Medicare will typically demand reimbursement of any conditional medical payments made related to the alleged injury, regardless of liability. A best practice is to determine in the settlement agreement which party will be responsible for the payments. Unfortunately, CMS/MSPRC will not provide a “final demand” figure until after the settlement has been reached.
Medicare does allow for a reduction in the amount of its conditional payment lien if the amount of settlement is less than the lien. Under 42 C.F.R. § 411.37(d), Medicare will generally reduce its recovery by procurement costs, with the total recovery not to exceed the amount of settlement. Medicare essentially takes the attorney’s fees and costs off the top, and then demands the entire remaining amount of settlement, leaving no net recovery to the plaintiff. Under this reduction, only the plaintiff’s attorney gets paid. So, by way of example, assume the following:
A liability claim is settled for $10,000.00, with $3,333.34 payable to the plaintiff’s attorney in fees and $125.00 in legal costs. However, the Medicare conditional payment lien is $50,000.00. Under this scenario, the “total procurement costs” would be considered $3,458.34, which is the total of attorney’s fees and costs. Because the settlement is less than the conditional payment, Medicare’s recovery would be reduced by the total procurement costs. Thus, the net amount due to Medicare would be $6,541.66.
There are also the Fixed Percentage Payment option (available in liability settlements of $5,000.00 or less), as well as the Low Dollar Threshold (available for liability settlements of $300.00 or less), both of which are discussed below.
The Strengthening Medicare and Repaying Taxpayers (SMART) Act was signed into law on January 10, 2013. One of the major goals of the SMART Act was to allow parties to determine the exact amount of the conditional payment lien before settlement. On September 20, 2013, CMS issued an interim final rule addressing the conditional payment web portal. The interim final rule became effective as of November 19, 2013. All systems and process changes to the web portal are to be implemented no later than January 1, 2016. Once all of the security has been implemented, the fully operational web portal will then allow all users full access, including diagnosis codes, provider names, dates of services, etc. However, CMS’s position with regard to obtaining a final conditional payment demand prior to settlement is still otherwise unclear.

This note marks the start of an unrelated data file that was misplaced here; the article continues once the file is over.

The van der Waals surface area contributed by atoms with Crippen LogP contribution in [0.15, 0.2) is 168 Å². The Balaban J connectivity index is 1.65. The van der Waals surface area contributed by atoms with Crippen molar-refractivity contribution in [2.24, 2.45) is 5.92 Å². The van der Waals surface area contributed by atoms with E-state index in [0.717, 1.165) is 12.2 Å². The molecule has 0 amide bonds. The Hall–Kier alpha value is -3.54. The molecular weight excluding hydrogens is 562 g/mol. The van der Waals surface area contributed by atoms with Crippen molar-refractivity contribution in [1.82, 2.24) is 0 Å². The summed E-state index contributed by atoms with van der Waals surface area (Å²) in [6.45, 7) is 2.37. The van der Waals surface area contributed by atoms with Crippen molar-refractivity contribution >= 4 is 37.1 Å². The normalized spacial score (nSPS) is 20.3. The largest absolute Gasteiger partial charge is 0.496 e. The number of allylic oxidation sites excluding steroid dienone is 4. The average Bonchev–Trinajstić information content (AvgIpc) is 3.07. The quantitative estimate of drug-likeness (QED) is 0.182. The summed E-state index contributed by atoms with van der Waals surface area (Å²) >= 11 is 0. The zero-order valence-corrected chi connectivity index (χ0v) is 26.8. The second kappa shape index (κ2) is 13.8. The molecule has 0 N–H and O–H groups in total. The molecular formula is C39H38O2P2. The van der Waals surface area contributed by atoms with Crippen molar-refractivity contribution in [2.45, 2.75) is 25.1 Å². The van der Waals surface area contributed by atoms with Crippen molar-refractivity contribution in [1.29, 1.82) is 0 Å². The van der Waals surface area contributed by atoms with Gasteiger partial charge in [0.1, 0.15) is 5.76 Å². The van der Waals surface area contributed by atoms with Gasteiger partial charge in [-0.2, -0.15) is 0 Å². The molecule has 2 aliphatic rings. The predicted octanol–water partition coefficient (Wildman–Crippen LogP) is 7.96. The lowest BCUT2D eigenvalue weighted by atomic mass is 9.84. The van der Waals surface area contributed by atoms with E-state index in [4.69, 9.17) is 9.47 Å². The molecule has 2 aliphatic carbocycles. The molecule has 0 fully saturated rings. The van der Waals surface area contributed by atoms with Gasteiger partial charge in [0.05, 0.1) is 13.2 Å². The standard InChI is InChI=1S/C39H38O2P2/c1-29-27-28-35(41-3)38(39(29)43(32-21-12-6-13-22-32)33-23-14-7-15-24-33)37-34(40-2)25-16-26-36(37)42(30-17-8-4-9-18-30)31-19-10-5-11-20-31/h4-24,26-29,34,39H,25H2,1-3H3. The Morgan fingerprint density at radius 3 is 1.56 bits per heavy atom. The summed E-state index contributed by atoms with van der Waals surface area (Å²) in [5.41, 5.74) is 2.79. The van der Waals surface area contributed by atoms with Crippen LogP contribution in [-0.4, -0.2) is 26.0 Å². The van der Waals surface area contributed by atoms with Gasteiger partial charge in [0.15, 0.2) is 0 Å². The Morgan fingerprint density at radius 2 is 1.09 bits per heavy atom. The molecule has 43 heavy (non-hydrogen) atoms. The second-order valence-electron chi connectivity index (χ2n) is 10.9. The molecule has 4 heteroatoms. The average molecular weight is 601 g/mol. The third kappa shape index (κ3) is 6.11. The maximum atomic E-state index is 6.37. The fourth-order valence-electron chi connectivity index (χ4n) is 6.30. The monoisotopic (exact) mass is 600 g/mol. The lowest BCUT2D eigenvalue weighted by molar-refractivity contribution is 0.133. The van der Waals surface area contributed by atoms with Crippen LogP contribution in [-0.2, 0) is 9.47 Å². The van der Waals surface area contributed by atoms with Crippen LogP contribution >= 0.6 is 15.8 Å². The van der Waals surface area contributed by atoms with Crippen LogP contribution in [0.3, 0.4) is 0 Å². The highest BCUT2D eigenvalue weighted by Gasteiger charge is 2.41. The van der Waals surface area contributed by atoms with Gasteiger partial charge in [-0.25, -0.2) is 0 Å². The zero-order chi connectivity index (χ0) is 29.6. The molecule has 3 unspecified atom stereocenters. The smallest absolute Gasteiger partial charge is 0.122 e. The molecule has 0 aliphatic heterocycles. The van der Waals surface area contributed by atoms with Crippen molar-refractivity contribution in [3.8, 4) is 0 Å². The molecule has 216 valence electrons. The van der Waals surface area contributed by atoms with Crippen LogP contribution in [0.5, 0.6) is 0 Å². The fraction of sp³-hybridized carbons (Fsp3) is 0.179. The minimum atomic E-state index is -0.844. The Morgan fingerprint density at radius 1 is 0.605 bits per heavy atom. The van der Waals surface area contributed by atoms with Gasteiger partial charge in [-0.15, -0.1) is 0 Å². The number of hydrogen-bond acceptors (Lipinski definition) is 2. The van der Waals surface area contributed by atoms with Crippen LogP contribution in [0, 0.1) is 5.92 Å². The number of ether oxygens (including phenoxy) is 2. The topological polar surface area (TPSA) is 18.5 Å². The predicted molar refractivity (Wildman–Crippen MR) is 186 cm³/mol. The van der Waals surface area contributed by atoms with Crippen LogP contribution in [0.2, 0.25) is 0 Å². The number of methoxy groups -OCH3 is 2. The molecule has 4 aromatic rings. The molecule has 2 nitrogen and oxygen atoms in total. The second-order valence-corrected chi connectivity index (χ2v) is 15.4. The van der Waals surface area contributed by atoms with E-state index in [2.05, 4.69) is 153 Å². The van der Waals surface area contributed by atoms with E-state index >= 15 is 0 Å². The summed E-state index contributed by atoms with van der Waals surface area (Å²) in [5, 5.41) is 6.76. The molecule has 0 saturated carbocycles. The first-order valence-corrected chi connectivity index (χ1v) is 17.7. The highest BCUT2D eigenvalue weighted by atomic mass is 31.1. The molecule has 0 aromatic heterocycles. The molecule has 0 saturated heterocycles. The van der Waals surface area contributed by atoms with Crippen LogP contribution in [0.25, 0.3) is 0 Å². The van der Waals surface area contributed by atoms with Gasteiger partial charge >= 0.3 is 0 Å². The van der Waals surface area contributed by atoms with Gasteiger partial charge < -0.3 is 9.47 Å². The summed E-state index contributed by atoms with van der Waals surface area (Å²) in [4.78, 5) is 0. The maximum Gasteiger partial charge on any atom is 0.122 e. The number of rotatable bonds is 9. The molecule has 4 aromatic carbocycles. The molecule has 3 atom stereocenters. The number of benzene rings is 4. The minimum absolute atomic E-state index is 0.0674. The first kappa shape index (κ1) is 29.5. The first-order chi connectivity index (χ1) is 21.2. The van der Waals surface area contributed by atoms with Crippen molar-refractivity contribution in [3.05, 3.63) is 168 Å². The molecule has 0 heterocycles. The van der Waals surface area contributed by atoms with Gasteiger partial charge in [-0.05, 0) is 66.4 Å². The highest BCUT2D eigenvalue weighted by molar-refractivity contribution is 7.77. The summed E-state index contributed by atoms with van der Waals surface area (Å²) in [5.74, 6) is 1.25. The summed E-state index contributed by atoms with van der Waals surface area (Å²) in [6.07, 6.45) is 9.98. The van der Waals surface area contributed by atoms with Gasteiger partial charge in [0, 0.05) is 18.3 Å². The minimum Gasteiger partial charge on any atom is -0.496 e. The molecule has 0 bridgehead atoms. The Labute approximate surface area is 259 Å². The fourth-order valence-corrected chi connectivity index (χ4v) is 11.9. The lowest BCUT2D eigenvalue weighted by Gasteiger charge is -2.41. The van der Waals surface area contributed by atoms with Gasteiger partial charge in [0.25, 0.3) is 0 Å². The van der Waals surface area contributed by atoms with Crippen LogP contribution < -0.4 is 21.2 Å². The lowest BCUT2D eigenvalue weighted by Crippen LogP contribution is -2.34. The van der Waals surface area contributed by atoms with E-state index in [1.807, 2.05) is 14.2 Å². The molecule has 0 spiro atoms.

It is also important to determine whether any medical payments have been made by a Medicare Advantage Part C Plan. In Humana v. GlaxoSmithKline, the United Stated Court of Appeals, Third Circuit, held that Humana, a Medicare Advantage Part C Plan, had a private cause of action under 42 U.S.C. § 1395y(b)(3)(A) of the Medicare Secondary Payer Act, to sue tortfeasors for double damages based upon Medicare conditional payments. Significantly, such conditional payments made under Medicare Part C will not appear on any MSPRC conditional payment investigation or demand, but rather must be verified directly with the provider of the Part C plan. Additionally, the beneficiary’s Medicare coverage is subject to change on an annual basis, and the Part C component may alternate to different providers, making identification of potential Part C conditional payments extremely tricky to verify.
II. Future Medical Exposure
In certain situations, Medicare’s interests may also need to be considered when negotiating a final settlement of a claim involving anticipated future medical treatment. As discussed above, Medicare’s interests must always be considered with regard to conditional payments. Likewise, Medicare’s interests must also always be considered with regard to future anticipated medical expenses.